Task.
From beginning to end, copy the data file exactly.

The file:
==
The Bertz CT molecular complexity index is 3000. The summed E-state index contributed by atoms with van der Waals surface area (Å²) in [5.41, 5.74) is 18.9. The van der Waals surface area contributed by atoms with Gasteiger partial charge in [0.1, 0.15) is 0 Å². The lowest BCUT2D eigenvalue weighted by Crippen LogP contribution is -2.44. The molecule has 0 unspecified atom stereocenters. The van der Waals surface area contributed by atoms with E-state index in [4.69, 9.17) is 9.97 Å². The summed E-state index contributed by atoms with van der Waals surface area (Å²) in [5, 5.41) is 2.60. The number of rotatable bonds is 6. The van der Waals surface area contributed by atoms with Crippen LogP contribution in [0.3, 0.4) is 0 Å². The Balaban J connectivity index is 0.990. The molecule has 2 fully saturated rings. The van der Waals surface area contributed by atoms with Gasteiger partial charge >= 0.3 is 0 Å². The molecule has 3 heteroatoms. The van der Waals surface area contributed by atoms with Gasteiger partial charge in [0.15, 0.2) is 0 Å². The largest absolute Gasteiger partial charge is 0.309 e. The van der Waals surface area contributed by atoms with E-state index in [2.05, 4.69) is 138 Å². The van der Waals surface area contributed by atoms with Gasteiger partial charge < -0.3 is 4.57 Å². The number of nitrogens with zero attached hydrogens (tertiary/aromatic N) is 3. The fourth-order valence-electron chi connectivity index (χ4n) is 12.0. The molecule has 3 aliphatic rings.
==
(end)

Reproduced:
The Bertz CT molecular complexity index is 3000. The summed E-state index contributed by atoms with van der Waals surface area (Å²) in [5.41, 5.74) is 18.9. The van der Waals surface area contributed by atoms with Gasteiger partial charge in [0.1, 0.15) is 0 Å². The lowest BCUT2D eigenvalue weighted by Crippen LogP contribution is -2.44. The molecule has 0 unspecified atom stereocenters. The van der Waals surface area contributed by atoms with E-state index in [4.69, 9.17) is 9.97 Å². The summed E-state index contributed by atoms with van der Waals surface area (Å²) in [5, 5.41) is 2.60. The number of rotatable bonds is 6. The van der Waals surface area contributed by atoms with Crippen LogP contribution in [0.3, 0.4) is 0 Å². The Balaban J connectivity index is 0.990. The molecule has 2 fully saturated rings. The van der Waals surface area contributed by atoms with Gasteiger partial charge >= 0.3 is 0 Å². The molecule has 3 heteroatoms. The van der Waals surface area contributed by atoms with Gasteiger partial charge in [0.15, 0.2) is 0 Å². The largest absolute Gasteiger partial charge is 0.309 e. The van der Waals surface area contributed by atoms with E-state index in [2.05, 4.69) is 138 Å². The van der Waals surface area contributed by atoms with Gasteiger partial charge < -0.3 is 4.57 Å². The number of nitrogens with zero attached hydrogens (tertiary/aromatic N) is 3. The fourth-order valence-electron chi connectivity index (χ4n) is 12.0. The molecule has 3 aliphatic rings.